We also have to work, though, sort of the dark side, if you will. We’ve got to spend time in the shadows in the intelligence world. A lot of what needs to be done here will have to be done quietly, without any discussion, using sources and methods that are available to our intelligence agencies, if we’re going to be successful. That’s the world these folks operate in, and so it’s going to be vital for us to use any means at our disposal, basically, to achieve our objective.
So now the stage is set. Hastings is sitting around a table at a bar with McChrystal, a number of McChrystal’s subordinates and many of their wives. This is the team that for all intents and purposes has served as Cheney’s dark side in carrying out his work “in the shadows of the intelligence world” and Flynn himself has headed much of that intelligence effort. The key segment from the Hastings excerpt:
I didn’t want to miss my train. The conversation drifted back to public images and profiles. “Everyone has a dark side,” Flynn said, seemingly referring to McChrystal.
At least one other person at the table seemed to take that remark in the same way I do, as a reference to torture:
“Mike, don’t tell him that,” said Flynn’s wife, Lori, sitting across the table.
Sorry Lori, we already know about McChrystal’s dark side.
Not everyone agrees with this view of McChrystal and Flynn. Spencer Ackerman has a very different description of when and how these two interacted with Camp Nama:
Although no public investigation has ever been conducted into the abuses at Nama, McChrystal reportedly said “This is how we lose,” when he toured the facility for the first time. He assigned his top intelligence officer, then-Brig. Gen. Michael Flynn, to professionalize JSOC interrogations. Flynn reached out to trained interrogators throughout the U.S. bureaucracy and even to around the world to provide instruction.
It appears that the Obama administration shares this more benign view of Flynn, who was promoted to Assistant Director of National Intelligence in October. What does it say about our country that someone in such a high office operates under the assumption that “Everyone has a dark side”, and, from the what can be seen of his record, appears to operate on that side when he feels that it is necessary.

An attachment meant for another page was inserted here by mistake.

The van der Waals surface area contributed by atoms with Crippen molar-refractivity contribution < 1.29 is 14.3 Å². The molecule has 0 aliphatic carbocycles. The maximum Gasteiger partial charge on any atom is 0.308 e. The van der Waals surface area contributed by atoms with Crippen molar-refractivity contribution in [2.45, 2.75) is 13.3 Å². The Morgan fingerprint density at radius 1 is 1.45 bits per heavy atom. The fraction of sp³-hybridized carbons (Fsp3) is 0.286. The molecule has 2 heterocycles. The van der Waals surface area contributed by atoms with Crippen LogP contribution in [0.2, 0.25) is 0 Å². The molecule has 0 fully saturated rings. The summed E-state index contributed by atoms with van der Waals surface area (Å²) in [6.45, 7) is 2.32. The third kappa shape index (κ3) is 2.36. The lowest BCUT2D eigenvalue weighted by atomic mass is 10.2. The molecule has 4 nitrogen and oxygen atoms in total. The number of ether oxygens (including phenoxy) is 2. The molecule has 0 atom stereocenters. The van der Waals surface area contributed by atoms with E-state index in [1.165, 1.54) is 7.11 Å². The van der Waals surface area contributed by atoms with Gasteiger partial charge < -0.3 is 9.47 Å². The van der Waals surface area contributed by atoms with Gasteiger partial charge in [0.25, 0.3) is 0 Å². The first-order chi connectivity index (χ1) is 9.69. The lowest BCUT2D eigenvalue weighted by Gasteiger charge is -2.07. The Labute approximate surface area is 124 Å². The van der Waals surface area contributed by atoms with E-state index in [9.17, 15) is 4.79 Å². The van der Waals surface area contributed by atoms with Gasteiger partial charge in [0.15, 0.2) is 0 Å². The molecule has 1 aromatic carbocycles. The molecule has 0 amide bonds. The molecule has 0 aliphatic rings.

And the cover artwork of Hastings’ book depicts Petraeus as the drunk general.
@Clark Hilldale: I’ll join you in that laughing.
Too many Americans think of their top military leaders as the epitome of soldiery instead of the actual reality of merely being politicians working the crowd in a different, military profession.
Not all of them are, but these days, and especially in Shrub’s DOD politics tend to come first.
Let’s also remember McC’s role in covering up Tillman’s death. Call that an unforced error.
@rugger9: From what my life experience tells me, it matters not what the profession is. As one moves to the upper reaches (whether in the military, or corporations, or universities, etc.), the political outweighs most other expertise.
As for McC’s unforced error, politics is surely not a science, and politicians surely not scientists.
What does this mean that being polictical out weighs expertise in the military, business, corporations and universities? It means asskissing and general all around suckups and yes men. This, and almost this alone is what is killing our country. There is no accountability at the highest levels of our organizations. Trust and the rule of law is lacking at every level.
@John B.: Heh. Don’t forget that after their first meeting, Admiral Fallon referred to Petraeus as an “ass-kissing little chickenshit“. It says everything we need to know about government that Petraeus now heads CIA and Fallon is retired.
Happy New Year,Jim!
Kind of interesting that Fallon can also be read as fall on..yeah,Fallon fell on his OWN sword..
@Jim White: They may be war criminals, but they are “our” war criminals.